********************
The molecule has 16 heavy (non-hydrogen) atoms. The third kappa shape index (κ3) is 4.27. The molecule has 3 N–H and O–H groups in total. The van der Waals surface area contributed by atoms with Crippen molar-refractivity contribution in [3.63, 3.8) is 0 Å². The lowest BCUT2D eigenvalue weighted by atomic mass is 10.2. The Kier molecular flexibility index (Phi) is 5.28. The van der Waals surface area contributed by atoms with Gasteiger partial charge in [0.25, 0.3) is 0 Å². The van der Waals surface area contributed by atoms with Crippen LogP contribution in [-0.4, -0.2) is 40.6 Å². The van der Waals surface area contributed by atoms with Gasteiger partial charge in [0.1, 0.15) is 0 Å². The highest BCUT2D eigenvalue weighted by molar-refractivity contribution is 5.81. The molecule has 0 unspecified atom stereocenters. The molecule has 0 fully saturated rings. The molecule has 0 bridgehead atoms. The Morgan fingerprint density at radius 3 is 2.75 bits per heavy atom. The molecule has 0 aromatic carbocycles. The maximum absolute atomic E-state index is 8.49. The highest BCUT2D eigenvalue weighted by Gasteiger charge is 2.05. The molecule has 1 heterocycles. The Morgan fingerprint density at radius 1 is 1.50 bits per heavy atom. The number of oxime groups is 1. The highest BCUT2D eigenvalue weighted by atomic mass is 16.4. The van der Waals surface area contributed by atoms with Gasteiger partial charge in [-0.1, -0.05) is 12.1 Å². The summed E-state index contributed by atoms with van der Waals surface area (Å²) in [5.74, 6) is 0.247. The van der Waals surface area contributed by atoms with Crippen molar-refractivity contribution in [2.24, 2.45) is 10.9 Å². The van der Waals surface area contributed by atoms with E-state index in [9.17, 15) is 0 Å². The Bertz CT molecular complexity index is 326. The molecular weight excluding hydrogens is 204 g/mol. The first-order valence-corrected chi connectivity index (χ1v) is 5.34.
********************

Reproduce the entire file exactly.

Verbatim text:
The molecule has 16 heavy (non-hydrogen) atoms. The third kappa shape index (κ3) is 4.27. The molecule has 3 N–H and O–H groups in total. The van der Waals surface area contributed by atoms with Crippen molar-refractivity contribution in [3.63, 3.8) is 0 Å². The lowest BCUT2D eigenvalue weighted by atomic mass is 10.2. The Kier molecular flexibility index (Phi) is 5.28. The van der Waals surface area contributed by atoms with Gasteiger partial charge in [0.25, 0.3) is 0 Å². The van der Waals surface area contributed by atoms with Crippen LogP contribution in [-0.4, -0.2) is 40.6 Å². The van der Waals surface area contributed by atoms with Gasteiger partial charge in [0.1, 0.15) is 0 Å². The highest BCUT2D eigenvalue weighted by molar-refractivity contribution is 5.81. The molecule has 0 unspecified atom stereocenters. The molecule has 0 fully saturated rings. The molecule has 0 bridgehead atoms. The Morgan fingerprint density at radius 3 is 2.75 bits per heavy atom. The molecule has 0 aromatic carbocycles. The maximum absolute atomic E-state index is 8.49. The highest BCUT2D eigenvalue weighted by Gasteiger charge is 2.05. The molecule has 1 heterocycles. The Morgan fingerprint density at radius 1 is 1.50 bits per heavy atom. The number of oxime groups is 1. The highest BCUT2D eigenvalue weighted by atomic mass is 16.4. The van der Waals surface area contributed by atoms with Gasteiger partial charge in [-0.1, -0.05) is 12.1 Å². The summed E-state index contributed by atoms with van der Waals surface area (Å²) in [5.74, 6) is 0.247. The van der Waals surface area contributed by atoms with Crippen molar-refractivity contribution in [2.24, 2.45) is 10.9 Å². The van der Waals surface area contributed by atoms with E-state index in [9.17, 15) is 0 Å². The Bertz CT molecular complexity index is 326. The molecular weight excluding hydrogens is 204 g/mol. The first-order valence-corrected chi connectivity index (χ1v) is 5.34.